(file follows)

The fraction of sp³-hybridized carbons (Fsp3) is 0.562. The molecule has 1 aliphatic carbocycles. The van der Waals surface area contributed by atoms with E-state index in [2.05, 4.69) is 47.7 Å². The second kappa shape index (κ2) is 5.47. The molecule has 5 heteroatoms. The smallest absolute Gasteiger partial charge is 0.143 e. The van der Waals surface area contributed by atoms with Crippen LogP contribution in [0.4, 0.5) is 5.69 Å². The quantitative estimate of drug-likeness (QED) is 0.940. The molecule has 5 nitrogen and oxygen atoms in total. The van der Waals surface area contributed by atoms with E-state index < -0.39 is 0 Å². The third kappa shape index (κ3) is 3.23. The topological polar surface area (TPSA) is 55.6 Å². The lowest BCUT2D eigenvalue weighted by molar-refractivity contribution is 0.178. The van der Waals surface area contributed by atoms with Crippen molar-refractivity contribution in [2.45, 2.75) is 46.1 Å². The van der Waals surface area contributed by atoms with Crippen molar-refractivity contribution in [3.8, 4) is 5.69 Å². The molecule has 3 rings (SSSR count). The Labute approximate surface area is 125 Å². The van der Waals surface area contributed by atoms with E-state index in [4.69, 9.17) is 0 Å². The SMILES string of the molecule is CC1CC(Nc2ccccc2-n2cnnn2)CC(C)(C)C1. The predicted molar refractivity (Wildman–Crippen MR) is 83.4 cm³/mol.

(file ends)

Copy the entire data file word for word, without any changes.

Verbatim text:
The fraction of sp³-hybridized carbons (Fsp3) is 0.562. The molecule has 1 aliphatic carbocycles. The van der Waals surface area contributed by atoms with E-state index in [2.05, 4.69) is 47.7 Å². The second kappa shape index (κ2) is 5.47. The molecule has 5 heteroatoms. The smallest absolute Gasteiger partial charge is 0.143 e. The van der Waals surface area contributed by atoms with Crippen LogP contribution in [0.4, 0.5) is 5.69 Å². The quantitative estimate of drug-likeness (QED) is 0.940. The molecule has 5 nitrogen and oxygen atoms in total. The van der Waals surface area contributed by atoms with E-state index < -0.39 is 0 Å². The third kappa shape index (κ3) is 3.23. The topological polar surface area (TPSA) is 55.6 Å². The lowest BCUT2D eigenvalue weighted by molar-refractivity contribution is 0.178. The van der Waals surface area contributed by atoms with Crippen molar-refractivity contribution in [2.45, 2.75) is 46.1 Å². The van der Waals surface area contributed by atoms with Crippen molar-refractivity contribution in [3.8, 4) is 5.69 Å². The molecule has 3 rings (SSSR count). The Labute approximate surface area is 125 Å². The van der Waals surface area contributed by atoms with E-state index in [4.69, 9.17) is 0 Å². The SMILES string of the molecule is CC1CC(Nc2ccccc2-n2cnnn2)CC(C)(C)C1. The predicted molar refractivity (Wildman–Crippen MR) is 83.4 cm³/mol.